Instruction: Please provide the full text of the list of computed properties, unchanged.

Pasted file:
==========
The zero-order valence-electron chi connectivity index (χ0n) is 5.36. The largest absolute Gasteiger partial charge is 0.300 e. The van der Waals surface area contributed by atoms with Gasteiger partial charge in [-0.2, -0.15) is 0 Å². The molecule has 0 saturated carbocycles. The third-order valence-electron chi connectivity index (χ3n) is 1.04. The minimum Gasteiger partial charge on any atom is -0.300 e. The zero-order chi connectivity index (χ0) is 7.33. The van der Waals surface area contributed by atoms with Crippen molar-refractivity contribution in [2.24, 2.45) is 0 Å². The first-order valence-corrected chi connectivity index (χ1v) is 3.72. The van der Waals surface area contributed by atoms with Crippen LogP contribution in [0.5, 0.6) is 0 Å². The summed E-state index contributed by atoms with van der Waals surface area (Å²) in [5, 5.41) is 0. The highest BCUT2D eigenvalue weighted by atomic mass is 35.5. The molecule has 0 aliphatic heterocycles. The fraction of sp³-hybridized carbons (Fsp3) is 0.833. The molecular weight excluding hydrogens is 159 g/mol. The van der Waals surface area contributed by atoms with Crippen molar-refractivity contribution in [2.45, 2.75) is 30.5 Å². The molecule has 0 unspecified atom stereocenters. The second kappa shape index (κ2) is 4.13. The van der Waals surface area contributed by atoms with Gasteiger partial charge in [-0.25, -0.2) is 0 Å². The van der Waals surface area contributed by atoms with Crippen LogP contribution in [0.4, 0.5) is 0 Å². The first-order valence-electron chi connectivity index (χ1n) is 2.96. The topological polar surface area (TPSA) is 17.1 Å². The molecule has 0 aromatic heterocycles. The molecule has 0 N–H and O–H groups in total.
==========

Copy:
The zero-order valence-electron chi connectivity index (χ0n) is 5.36. The largest absolute Gasteiger partial charge is 0.300 e. The van der Waals surface area contributed by atoms with Gasteiger partial charge in [-0.2, -0.15) is 0 Å². The molecule has 0 saturated carbocycles. The third-order valence-electron chi connectivity index (χ3n) is 1.04. The minimum Gasteiger partial charge on any atom is -0.300 e. The zero-order chi connectivity index (χ0) is 7.33. The van der Waals surface area contributed by atoms with Crippen molar-refractivity contribution in [2.24, 2.45) is 0 Å². The first-order valence-corrected chi connectivity index (χ1v) is 3.72. The van der Waals surface area contributed by atoms with Crippen LogP contribution in [0.5, 0.6) is 0 Å². The summed E-state index contributed by atoms with van der Waals surface area (Å²) in [5, 5.41) is 0. The highest BCUT2D eigenvalue weighted by atomic mass is 35.5. The molecule has 0 aliphatic heterocycles. The fraction of sp³-hybridized carbons (Fsp3) is 0.833. The molecular weight excluding hydrogens is 159 g/mol. The van der Waals surface area contributed by atoms with Crippen molar-refractivity contribution in [2.45, 2.75) is 30.5 Å². The molecule has 0 unspecified atom stereocenters. The second kappa shape index (κ2) is 4.13. The van der Waals surface area contributed by atoms with Gasteiger partial charge in [-0.25, -0.2) is 0 Å². The van der Waals surface area contributed by atoms with Crippen LogP contribution in [0.4, 0.5) is 0 Å². The first-order valence-electron chi connectivity index (χ1n) is 2.96. The topological polar surface area (TPSA) is 17.1 Å². The molecule has 0 aromatic heterocycles. The molecule has 0 N–H and O–H groups in total.